Many bloggers and other commentators have chimed (check Techmeme) in with their impressions of the vaporous iPhone (we'll continue to call it that until the lawsuit with Cisco is finished).
A few key points. The iPhone Steve Jobs demoed is a first generation device. It's definitely not in the realm of Apple Newton personal digital assistant (PDA), which ultimately flopped. And it's not difficult to imagine a rapid rollout of versions that resolve many of the iPhone deficiencies that have been identified in the last few days. For example, if you are on a plane and watch a video on your iPhone, you won't likely have a phone to use when you get off the plane.
Just as Apple has continued to evolve the iPod with more storage and other options, the company clearly has an extensive roadmap for future versions of the iPhone that add more storage than 8 gigabytes, leverage more elements of the Mac OS X, support 3G networks, add more carriers, delivers Wi-Fi synching with a PC, GPS, longer battery life, third-party applications, a better camera and more email options.
After two and a half years of development, the iPhone is still more of a prototype for what eventually will become the standard interface for PDAs, just as the original Palm somehow had the right timing, price, software and interface as the first generation successful PDA.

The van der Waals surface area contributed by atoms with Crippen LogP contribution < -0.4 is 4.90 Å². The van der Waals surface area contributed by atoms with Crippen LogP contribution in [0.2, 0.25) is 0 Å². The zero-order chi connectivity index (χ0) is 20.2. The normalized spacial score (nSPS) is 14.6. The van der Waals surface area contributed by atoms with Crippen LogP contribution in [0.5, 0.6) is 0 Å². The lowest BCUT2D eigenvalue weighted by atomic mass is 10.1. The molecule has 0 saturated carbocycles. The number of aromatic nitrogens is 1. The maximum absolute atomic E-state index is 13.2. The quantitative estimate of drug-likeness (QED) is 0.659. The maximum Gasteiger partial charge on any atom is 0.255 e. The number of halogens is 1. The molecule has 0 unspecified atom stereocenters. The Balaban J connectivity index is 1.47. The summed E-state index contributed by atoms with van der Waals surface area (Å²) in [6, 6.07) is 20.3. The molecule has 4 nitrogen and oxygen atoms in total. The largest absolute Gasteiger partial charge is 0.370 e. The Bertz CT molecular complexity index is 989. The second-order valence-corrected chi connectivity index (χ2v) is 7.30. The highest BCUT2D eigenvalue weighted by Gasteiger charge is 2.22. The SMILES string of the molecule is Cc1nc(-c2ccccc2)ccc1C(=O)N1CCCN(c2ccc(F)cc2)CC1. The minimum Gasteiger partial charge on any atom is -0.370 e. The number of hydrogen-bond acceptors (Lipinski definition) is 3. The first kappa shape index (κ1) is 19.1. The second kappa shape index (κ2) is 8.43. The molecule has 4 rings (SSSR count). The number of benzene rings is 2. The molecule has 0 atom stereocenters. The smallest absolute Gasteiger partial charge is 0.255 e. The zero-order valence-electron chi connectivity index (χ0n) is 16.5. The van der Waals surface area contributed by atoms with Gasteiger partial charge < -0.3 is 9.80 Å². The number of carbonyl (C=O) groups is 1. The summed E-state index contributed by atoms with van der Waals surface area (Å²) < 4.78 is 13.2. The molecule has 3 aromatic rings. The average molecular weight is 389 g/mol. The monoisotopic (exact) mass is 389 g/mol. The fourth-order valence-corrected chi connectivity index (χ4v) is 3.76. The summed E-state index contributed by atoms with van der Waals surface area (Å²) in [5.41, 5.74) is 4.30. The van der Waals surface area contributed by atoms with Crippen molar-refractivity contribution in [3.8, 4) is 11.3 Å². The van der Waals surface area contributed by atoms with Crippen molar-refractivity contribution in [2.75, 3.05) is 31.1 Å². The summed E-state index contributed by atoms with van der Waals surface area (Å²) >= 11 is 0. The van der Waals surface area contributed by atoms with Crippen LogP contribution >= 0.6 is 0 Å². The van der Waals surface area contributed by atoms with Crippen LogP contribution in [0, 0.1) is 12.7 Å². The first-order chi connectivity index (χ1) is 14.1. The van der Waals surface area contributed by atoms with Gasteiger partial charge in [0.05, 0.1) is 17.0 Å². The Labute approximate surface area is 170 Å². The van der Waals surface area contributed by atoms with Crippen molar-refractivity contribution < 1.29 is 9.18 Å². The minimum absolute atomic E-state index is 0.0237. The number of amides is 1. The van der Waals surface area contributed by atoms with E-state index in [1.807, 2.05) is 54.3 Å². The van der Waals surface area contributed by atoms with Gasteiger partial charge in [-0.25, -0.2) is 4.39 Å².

The iPhone is really not a smartphone. It is a personal digital device that includes phone capabilities. It's a fusion of Macintosh and iPod.
It's an elegant combination of hardware and software per Steve Jobs with a whole bunch of trade-offs, and it's not for everybody. It won't get people who rely on corporate email and phone calls to throw away their Blackberries and Treos yet.
Jobs hopes to sell 10 million iPhones in the first year, which would be a one-percent share of the cell phone market. He might be able to do it with the first generation, but if Apple can quickly make address deficiencies, especially around storage capacity, battery life, carrier choice, internationalization, 3G support, and an application ecosystem, all bets are off. All of the patents around the iPhone will be useful, but not if the device doesn't perform well as a phone and messaging system.